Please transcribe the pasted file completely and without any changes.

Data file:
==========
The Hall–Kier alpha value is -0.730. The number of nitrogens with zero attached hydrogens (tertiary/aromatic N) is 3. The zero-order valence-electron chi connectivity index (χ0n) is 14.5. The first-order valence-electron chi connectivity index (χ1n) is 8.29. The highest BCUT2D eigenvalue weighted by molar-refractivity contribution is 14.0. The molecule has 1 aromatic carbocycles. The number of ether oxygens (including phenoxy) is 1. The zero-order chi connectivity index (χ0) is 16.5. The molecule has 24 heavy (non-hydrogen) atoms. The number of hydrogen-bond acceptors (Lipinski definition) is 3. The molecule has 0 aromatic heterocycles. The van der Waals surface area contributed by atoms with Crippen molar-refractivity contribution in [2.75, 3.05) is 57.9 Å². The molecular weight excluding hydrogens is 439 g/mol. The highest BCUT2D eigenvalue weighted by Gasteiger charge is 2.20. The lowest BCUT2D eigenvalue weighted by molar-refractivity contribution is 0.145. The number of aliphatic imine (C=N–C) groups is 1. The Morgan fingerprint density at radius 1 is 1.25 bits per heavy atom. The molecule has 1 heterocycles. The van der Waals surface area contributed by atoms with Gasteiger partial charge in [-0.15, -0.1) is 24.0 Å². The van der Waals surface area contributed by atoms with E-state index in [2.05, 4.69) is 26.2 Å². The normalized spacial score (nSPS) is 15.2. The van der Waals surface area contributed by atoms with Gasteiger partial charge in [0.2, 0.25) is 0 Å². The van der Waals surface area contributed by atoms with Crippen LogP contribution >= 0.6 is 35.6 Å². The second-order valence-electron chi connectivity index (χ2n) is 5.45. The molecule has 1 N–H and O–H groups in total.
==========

The Hall–Kier alpha value is -0.730. The number of nitrogens with zero attached hydrogens (tertiary/aromatic N) is 3. The zero-order valence-electron chi connectivity index (χ0n) is 14.5. The first-order valence-electron chi connectivity index (χ1n) is 8.29. The highest BCUT2D eigenvalue weighted by molar-refractivity contribution is 14.0. The molecule has 1 aromatic carbocycles. The number of ether oxygens (including phenoxy) is 1. The zero-order chi connectivity index (χ0) is 16.5. The molecule has 24 heavy (non-hydrogen) atoms. The number of hydrogen-bond acceptors (Lipinski definition) is 3. The molecule has 0 aromatic heterocycles. The van der Waals surface area contributed by atoms with Crippen molar-refractivity contribution in [2.75, 3.05) is 57.9 Å². The molecular weight excluding hydrogens is 439 g/mol. The highest BCUT2D eigenvalue weighted by Gasteiger charge is 2.20. The lowest BCUT2D eigenvalue weighted by molar-refractivity contribution is 0.145. The number of aliphatic imine (C=N–C) groups is 1. The Morgan fingerprint density at radius 1 is 1.25 bits per heavy atom. The molecule has 1 heterocycles. The van der Waals surface area contributed by atoms with Gasteiger partial charge in [-0.15, -0.1) is 24.0 Å². The van der Waals surface area contributed by atoms with E-state index in [2.05, 4.69) is 26.2 Å². The normalized spacial score (nSPS) is 15.2. The van der Waals surface area contributed by atoms with Gasteiger partial charge in [0.2, 0.25) is 0 Å². The van der Waals surface area contributed by atoms with Crippen LogP contribution >= 0.6 is 35.6 Å². The second-order valence-electron chi connectivity index (χ2n) is 5.45. The molecule has 1 N–H and O–H groups in total.